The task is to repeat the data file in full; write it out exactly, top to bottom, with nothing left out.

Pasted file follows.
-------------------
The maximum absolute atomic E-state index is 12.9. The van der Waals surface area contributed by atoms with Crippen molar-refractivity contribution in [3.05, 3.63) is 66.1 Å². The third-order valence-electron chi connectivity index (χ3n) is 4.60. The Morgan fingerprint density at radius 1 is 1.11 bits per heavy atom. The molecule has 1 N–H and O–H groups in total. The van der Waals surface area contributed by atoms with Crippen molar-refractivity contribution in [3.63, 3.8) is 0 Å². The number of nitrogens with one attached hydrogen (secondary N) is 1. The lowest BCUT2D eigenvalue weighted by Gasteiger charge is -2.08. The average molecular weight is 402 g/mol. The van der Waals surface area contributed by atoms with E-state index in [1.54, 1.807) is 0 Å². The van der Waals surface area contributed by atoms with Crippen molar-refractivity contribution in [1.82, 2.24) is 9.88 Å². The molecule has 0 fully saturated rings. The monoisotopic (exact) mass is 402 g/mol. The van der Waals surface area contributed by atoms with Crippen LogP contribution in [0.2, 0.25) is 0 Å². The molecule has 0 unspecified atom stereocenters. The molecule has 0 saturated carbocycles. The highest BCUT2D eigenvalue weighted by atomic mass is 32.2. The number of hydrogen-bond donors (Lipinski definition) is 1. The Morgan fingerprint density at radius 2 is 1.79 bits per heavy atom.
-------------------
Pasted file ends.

The maximum absolute atomic E-state index is 12.9. The van der Waals surface area contributed by atoms with Crippen molar-refractivity contribution in [3.05, 3.63) is 66.1 Å². The third-order valence-electron chi connectivity index (χ3n) is 4.60. The Morgan fingerprint density at radius 1 is 1.11 bits per heavy atom. The molecule has 1 N–H and O–H groups in total. The van der Waals surface area contributed by atoms with Crippen molar-refractivity contribution in [3.63, 3.8) is 0 Å². The number of nitrogens with one attached hydrogen (secondary N) is 1. The lowest BCUT2D eigenvalue weighted by Gasteiger charge is -2.08. The average molecular weight is 402 g/mol. The van der Waals surface area contributed by atoms with E-state index in [1.54, 1.807) is 0 Å². The van der Waals surface area contributed by atoms with Crippen molar-refractivity contribution in [1.82, 2.24) is 9.88 Å². The molecule has 0 fully saturated rings. The monoisotopic (exact) mass is 402 g/mol. The van der Waals surface area contributed by atoms with Crippen LogP contribution in [0.2, 0.25) is 0 Å². The molecule has 0 unspecified atom stereocenters. The molecule has 0 saturated carbocycles. The highest BCUT2D eigenvalue weighted by atomic mass is 32.2. The number of hydrogen-bond donors (Lipinski definition) is 1. The Morgan fingerprint density at radius 2 is 1.79 bits per heavy atom.